- The Magazine
A small company with an intrepid spirit, The American Century Theater taps another piquant time and mood in America’s 20th century with Jules Feiffer’s Little Murders. One of Feiffer’s few plays – he was best known for his clever and provocative cartoons – Murders is Feiffer’s satirical state-of-play for a late 1960s America. Set in a New York City decades removed from today’s family friendly tourist destination, this was New York when drugs, guns, and general mayhem were on the rise in daily life, with no end in sight. Add to this the recent assassination of President Kennedy, and people were disillusioned and worried for America’s future. Into this pressure-cooker of fears and uncertainties, Feiffer puts the Newquist family: two parents and their two grown children sharing their dingy apartment in functional dysfunction. When daughter Patsy brings home yet another in a long line of ill-matched suitors, tensions rise until the city itself encroaches and the private family dysfunction turns public.
Despite this less than subtle dig into the American gut, Feiffer’s take is far too satiric – and at times ambiguous – to become preachy or maudlin. Put another way, he is holding up a less than flattering mirror, but he is also having fun. And he wants us to have fun too. Even if a few of the mores (not to mention the hairstyles) are now out of date, with so much current commentary veering between empty sass and big-eyed sentimentality, Feiffer’s intelligent irreverence is pleasingly grumpy, feisty and fresh.
Little Murders at The American Century Theater
Always restrained, TACT never gilds the vintage lily and this production is no exception. Capturing the vibe of a high-rise apartment, the anarchic sounds of the city and certain of the music of the day, simply but effectively, set and sound designers Patrick Lord and Ed Moser deliver palpable atmosphere. Anyone on the Gen X cusp or older will feel a nostalgic tickle or two – an impressive feat on a small budget.
And although this is an ensemble piece, it is carried, without doubt, by a superb Craig Miller as family patriarch Carol Newquist. Hilariously irascible, Miller delivers his long-suffering husband, father and city-dweller with perfect pitch and Feiffer-esque believability. Yet as funny as he is, he is also the voice of the times; the middle-class man in an angst he has only just begun to notice and articulate. As things escalate, his unraveling is dimensional and authentic, underpinning Feiffer’s final absurdity with the emotion it needs.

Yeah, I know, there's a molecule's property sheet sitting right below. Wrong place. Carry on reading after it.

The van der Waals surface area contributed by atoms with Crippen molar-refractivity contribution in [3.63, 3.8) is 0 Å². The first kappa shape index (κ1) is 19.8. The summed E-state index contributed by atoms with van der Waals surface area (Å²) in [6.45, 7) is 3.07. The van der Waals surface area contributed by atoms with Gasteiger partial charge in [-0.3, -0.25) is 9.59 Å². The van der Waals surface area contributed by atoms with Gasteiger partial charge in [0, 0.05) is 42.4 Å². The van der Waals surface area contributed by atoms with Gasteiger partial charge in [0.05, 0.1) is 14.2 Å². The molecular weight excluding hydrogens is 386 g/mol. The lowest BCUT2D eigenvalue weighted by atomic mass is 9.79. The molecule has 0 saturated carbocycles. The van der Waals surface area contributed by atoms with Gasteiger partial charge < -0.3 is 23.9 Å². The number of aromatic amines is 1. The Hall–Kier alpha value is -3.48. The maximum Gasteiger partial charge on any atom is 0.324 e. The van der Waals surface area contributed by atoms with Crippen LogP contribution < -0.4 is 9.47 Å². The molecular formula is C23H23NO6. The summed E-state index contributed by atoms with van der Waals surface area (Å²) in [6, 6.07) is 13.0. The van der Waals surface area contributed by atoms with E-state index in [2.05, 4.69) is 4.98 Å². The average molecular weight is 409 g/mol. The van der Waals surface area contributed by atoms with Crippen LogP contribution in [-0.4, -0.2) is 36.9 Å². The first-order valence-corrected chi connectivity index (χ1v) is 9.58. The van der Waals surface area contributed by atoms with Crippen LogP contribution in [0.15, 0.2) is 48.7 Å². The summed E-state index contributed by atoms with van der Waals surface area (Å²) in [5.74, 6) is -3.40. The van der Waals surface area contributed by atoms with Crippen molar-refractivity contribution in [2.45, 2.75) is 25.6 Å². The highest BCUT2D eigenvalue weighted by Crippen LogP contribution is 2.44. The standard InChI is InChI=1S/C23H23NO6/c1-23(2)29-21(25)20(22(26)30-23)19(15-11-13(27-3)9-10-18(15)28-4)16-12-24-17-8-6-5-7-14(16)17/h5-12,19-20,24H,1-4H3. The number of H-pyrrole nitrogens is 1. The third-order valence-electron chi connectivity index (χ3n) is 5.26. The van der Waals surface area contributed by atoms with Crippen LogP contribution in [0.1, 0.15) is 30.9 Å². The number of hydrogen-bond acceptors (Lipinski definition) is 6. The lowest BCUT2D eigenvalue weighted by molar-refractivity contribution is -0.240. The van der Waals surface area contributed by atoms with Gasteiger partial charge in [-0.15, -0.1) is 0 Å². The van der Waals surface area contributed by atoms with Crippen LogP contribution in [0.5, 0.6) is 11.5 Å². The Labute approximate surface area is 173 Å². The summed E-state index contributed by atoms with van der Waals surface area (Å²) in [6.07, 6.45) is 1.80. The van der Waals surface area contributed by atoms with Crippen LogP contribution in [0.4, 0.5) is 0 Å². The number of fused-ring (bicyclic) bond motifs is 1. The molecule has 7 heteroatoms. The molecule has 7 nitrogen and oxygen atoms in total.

Also strong here are Robin Covington as the formidably twisted but charming Patsy and James Finley as her emotionally immovable beau Alfred Chamberlain. Covington gives it large and loud and in Feiffer’s context it almost always works. She utterly gets that Patsy is a walking, talking construct that can’t be taken too literally or too seriously. The same is true for Finley who, to his credit, also imbues his remote Alfred with a kind of boyish innocence instead of the offhand style popular in some films of the ’60s.
And that speaks to another issue TACT grapples with every time it stages a play we may have seen filmed or televised: how to be authentic and true to another era without simply imitating. Here, director Ellen Dempsey strives to keep Feiffer’s mood and momentum while allowing her actors to bring something original. It is a difficult balance to maintain and there are times and transitions here where the mood slips into a slightly contemporary realism that tends to deflate the play’s tone and wit.
In the challenging role of Marjorie, Newquist mother and wife, Emily Morrison grapples valiantly with this easily unhinged woman, but this is perhaps the one place where it would have paid to be more stylized than literal. Tasked with much unpredictable crying, yelling and general weirdness, Morrison gives a very deliberate, rather loud, interpretation which never quite gels. Finding the equilibrium is Steve Lebens, who delivers Judge Stern’s slightly thought-provoking monologue with just enough ironic artifice to keep it as amusing and afloat as Feiffer intended.
In the smaller but quite difficult role of Kenny, the Newquist son, Evan Crump plays the more humorous moments well but tends towards an understated realism. In this construct of high satire, this diminishes Kenny’s impact, even though he remains a memorable presence. Finally, Bill Gordon carries his existential pastor Dupas with good charisma and a convincing hippie-patter, even if his tunic fails to evoke the thrift stores where he would have undoubtedly and proudly shopped.
And so there is a little unevenness here and a few moments when even the excellent Craig Miller cannot completely carry the moment. But far more often, and certainly overall, TACT delivers on Feiffer’s clever and amusing fantasy of an urban middle-class meltdown.
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